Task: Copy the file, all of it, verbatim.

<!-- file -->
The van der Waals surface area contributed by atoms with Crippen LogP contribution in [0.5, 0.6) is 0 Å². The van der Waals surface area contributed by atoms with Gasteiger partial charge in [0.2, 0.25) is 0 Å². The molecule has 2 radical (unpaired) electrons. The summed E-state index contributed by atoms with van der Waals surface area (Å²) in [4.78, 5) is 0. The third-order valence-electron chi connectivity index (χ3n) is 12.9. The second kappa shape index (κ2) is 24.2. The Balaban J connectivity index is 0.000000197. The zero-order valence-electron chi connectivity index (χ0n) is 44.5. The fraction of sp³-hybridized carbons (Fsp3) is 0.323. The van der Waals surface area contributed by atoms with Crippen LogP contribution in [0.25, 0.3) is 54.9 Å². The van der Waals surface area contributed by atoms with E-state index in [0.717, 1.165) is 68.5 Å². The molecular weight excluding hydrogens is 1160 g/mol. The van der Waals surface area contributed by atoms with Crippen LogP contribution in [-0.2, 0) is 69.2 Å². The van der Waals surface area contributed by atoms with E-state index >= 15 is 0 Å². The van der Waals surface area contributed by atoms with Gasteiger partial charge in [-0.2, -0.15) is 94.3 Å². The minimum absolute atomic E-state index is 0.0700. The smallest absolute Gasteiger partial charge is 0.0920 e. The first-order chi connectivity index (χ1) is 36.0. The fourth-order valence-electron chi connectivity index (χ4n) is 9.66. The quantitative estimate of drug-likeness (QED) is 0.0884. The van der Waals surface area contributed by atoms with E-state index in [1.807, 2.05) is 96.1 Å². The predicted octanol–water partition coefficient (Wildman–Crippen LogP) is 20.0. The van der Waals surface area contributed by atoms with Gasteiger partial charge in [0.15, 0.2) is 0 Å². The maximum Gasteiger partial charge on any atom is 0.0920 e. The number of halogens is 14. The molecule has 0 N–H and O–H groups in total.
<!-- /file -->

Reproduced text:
The van der Waals surface area contributed by atoms with Crippen LogP contribution in [0.5, 0.6) is 0 Å². The van der Waals surface area contributed by atoms with Gasteiger partial charge in [0.2, 0.25) is 0 Å². The molecule has 2 radical (unpaired) electrons. The summed E-state index contributed by atoms with van der Waals surface area (Å²) in [4.78, 5) is 0. The third-order valence-electron chi connectivity index (χ3n) is 12.9. The second kappa shape index (κ2) is 24.2. The Balaban J connectivity index is 0.000000197. The zero-order valence-electron chi connectivity index (χ0n) is 44.5. The fraction of sp³-hybridized carbons (Fsp3) is 0.323. The van der Waals surface area contributed by atoms with Crippen LogP contribution in [0.25, 0.3) is 54.9 Å². The van der Waals surface area contributed by atoms with E-state index in [0.717, 1.165) is 68.5 Å². The molecular weight excluding hydrogens is 1160 g/mol. The van der Waals surface area contributed by atoms with Crippen LogP contribution in [-0.2, 0) is 69.2 Å². The van der Waals surface area contributed by atoms with E-state index >= 15 is 0 Å². The van der Waals surface area contributed by atoms with Gasteiger partial charge in [-0.2, -0.15) is 94.3 Å². The minimum absolute atomic E-state index is 0.0700. The smallest absolute Gasteiger partial charge is 0.0920 e. The first-order chi connectivity index (χ1) is 36.0. The fourth-order valence-electron chi connectivity index (χ4n) is 9.66. The quantitative estimate of drug-likeness (QED) is 0.0884. The van der Waals surface area contributed by atoms with E-state index in [1.807, 2.05) is 96.1 Å². The predicted octanol–water partition coefficient (Wildman–Crippen LogP) is 20.0. The van der Waals surface area contributed by atoms with Gasteiger partial charge in [0.15, 0.2) is 0 Å². The maximum Gasteiger partial charge on any atom is 0.0920 e. The number of halogens is 14. The molecule has 0 N–H and O–H groups in total.